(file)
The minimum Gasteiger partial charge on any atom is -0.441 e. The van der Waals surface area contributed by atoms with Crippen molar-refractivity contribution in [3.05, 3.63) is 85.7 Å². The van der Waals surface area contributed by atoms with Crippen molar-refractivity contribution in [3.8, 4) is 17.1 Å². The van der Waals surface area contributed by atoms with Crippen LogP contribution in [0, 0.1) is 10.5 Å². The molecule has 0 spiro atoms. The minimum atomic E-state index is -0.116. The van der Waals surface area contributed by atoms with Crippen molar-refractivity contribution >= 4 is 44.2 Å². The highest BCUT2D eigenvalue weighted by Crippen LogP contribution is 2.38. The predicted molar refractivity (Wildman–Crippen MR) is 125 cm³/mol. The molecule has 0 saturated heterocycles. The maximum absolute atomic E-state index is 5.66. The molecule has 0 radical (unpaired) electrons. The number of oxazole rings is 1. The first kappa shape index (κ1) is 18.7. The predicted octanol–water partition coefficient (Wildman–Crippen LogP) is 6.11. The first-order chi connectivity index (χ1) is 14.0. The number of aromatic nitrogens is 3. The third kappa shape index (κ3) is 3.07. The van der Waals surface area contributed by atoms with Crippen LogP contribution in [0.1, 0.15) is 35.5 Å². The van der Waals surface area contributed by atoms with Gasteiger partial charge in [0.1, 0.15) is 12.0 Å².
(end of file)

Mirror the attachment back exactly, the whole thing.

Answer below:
The minimum Gasteiger partial charge on any atom is -0.441 e. The van der Waals surface area contributed by atoms with Crippen molar-refractivity contribution in [3.05, 3.63) is 85.7 Å². The van der Waals surface area contributed by atoms with Crippen molar-refractivity contribution in [3.8, 4) is 17.1 Å². The van der Waals surface area contributed by atoms with Crippen LogP contribution in [0, 0.1) is 10.5 Å². The molecule has 0 spiro atoms. The minimum atomic E-state index is -0.116. The van der Waals surface area contributed by atoms with Crippen molar-refractivity contribution >= 4 is 44.2 Å². The highest BCUT2D eigenvalue weighted by Crippen LogP contribution is 2.38. The predicted molar refractivity (Wildman–Crippen MR) is 125 cm³/mol. The molecule has 0 saturated heterocycles. The maximum absolute atomic E-state index is 5.66. The molecule has 0 radical (unpaired) electrons. The number of oxazole rings is 1. The first kappa shape index (κ1) is 18.7. The predicted octanol–water partition coefficient (Wildman–Crippen LogP) is 6.11. The first-order chi connectivity index (χ1) is 14.0. The number of aromatic nitrogens is 3. The third kappa shape index (κ3) is 3.07. The van der Waals surface area contributed by atoms with Crippen LogP contribution in [0.1, 0.15) is 35.5 Å². The van der Waals surface area contributed by atoms with Gasteiger partial charge in [0.1, 0.15) is 12.0 Å².